eatwhite() ;
    stm >> v ;
    return *this ;
  bool operator!() { return !stm ; }
  operator void* () { return stm ; }
    int line ;
    ISTREAM& stm ;
    void eatwhite()
      char ch ;
      while( stm.get(ch) && isspace(ch) ) 
        if( ch == '\n' ) ++line ;
      if(stm) stm.putback(ch) ;
    // non-copyable; do do not define these
    line_count_wrapper( const line_count_wrapper& ) ;
    void operator= ( const line_count_wrapper& ) ;

template< typename LCSTM, typename T, typename TEST > inline 
bool handle_input( LCSTM& stm, T& input, TEST test_error, const char* msg )
  if(!( stm >> input ) ) return false ;
  if ( test_error(input) ) 
   cerr << "error " << msg << " at line " << stm.current_line() << '\n' ;
   return false ;
  return true ;

int main()
  int i ;
  double d ;
  ifstream file( "config.txt" ) ;
  line_count_wrapper<istream> stm(file) ;
  while( stm )
    handle_input( stm, i, bind2nd( equal_to<int>(), 0 ), "int is zero" ) ;
    handle_input( stm, d, bind2nd( less<double>(), 0.0 ), "double is -ve" ) ;
/**  config.txt
45 89.3
34 -23.7
0 -34.8 23 
8 -67.2
/** output
error double is -ve at line 2
error int is zero at line 3
error int is zero at line 5
error double is -ve at line 5
error double is -ve at line 7

you could use boost.iostream and boost.lambda; the code would then look more elegant.

Isn't looking for '\n' going to have problems on different os. I mean isn't newlines defined differently for macs, linux and windows operating systems?

c provides escape sequences '\n' and '\r'. contrary to popular belief, these are not required to be equivalent to specific control characters. the c standard guarantees that 1. each of these escape sequences maps to a unique implementation-defined number that can be stored in a single char. 2. when writing a file in text mode, '\n' is transparently translated to the native newline sequence on the the system (which may be longer than one character). when reading in text mode, the native newline sequence is translated back to '\n'. (in binary i/o mode, no such translation is performed.) c++ also provides L'\n' and L'\r'; these are the wchar_t equivalents.

so, looking for '\n' is correct if the char_type of the stream is a char. to also handle other char_types (eg. wchar_t), basic_ios<char_type,traits_types>::widen('\n') could be used.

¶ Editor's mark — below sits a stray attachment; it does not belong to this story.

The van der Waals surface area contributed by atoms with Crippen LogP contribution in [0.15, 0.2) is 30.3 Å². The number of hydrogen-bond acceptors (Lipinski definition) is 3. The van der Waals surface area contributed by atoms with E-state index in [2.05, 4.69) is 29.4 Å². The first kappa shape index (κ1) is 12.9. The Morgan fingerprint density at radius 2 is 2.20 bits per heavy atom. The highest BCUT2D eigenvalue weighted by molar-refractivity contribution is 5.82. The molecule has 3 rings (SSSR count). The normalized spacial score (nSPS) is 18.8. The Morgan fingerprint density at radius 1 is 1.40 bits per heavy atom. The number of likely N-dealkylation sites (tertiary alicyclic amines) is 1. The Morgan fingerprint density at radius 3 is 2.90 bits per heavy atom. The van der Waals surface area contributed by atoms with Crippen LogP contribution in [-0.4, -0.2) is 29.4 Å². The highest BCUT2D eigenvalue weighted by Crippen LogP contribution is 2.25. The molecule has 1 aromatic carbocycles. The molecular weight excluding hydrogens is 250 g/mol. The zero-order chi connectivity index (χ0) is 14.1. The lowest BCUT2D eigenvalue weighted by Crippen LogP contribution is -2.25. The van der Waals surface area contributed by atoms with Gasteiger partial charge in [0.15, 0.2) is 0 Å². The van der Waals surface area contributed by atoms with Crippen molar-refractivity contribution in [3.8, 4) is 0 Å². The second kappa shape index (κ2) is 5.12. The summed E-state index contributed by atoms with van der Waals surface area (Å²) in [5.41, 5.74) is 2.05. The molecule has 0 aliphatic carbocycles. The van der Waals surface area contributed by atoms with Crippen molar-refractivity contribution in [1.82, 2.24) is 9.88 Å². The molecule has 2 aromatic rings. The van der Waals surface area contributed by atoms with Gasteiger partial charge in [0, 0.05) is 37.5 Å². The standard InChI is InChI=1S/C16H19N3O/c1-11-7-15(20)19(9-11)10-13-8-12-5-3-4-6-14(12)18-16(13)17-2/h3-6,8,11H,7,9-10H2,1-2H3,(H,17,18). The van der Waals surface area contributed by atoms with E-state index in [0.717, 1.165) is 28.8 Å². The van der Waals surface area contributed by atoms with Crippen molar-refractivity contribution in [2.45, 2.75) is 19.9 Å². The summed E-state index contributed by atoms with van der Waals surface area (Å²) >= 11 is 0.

commented: Good answer regarding character translations. +9

Interesting, so what's the best solution, or is using '\n' ok?

using '\n' is ok if we are sure that the char_type of the stream is a char. to also take care of all char_types (including user-defined char_types), we should modify the code to

void eatwhite()
   typedef typename ISTREAM::char_type char_type ;
   ctype<char_type> facet = 
          use_facet< ctype<char_type> >( stm.getloc() ) ;
   char_type ch ;
   while( stm.get(ch) && facet.is( ctype_base::space, ch ) ) 
        if( ch == facet.widen('\n') ) ++line ;
   if(stm) stm.putback(ch) ;

this may not be very appropriate code to show to a student who is just starting out with c++.

I can't seem to get your example to work, what am I doing wrong?

thwee@thwee-desktop:~$ g++ -Wall pedantic.cc
pedantic.cc: In constructor ‘line_count_wrapper<ISTREAM>::line_count_wrapper(ISTREAM&) [with ISTREAM = std::basic_istream<char, std::char_traits<char> >]’:
pedantic.cc:50:   instantiated from here
pedantic.cc:20: warning: ‘line_count_wrapper<std::basic_istream<char, std::char_traits<char> > >::stm’ will be initialized after
pedantic.cc:19: warning:   ‘int line_count_wrapper<std::basic_istream<char, std::char_traits<char> > >::line’
pedantic.cc:8: warning:   when initialized here


the constructor of line_count_wrapper<ISTREAM> is explicit line_count_wrapper( ISTREAM& s ) : stm(s), line(1) {} the order of declaration of members in line_count_wrapper<ISTREAM> is

    int line ;
    ISTREAM& stm ;

the compiler is warning you that the order of initialization is in order of declaration ie. line(1), stm(s) and not the order that is specified in the constructor initializer list. you can make the warning go away by changing either the order of declaration or the order in the constructor initializer list.
to use facets, you should also have a #include<locale>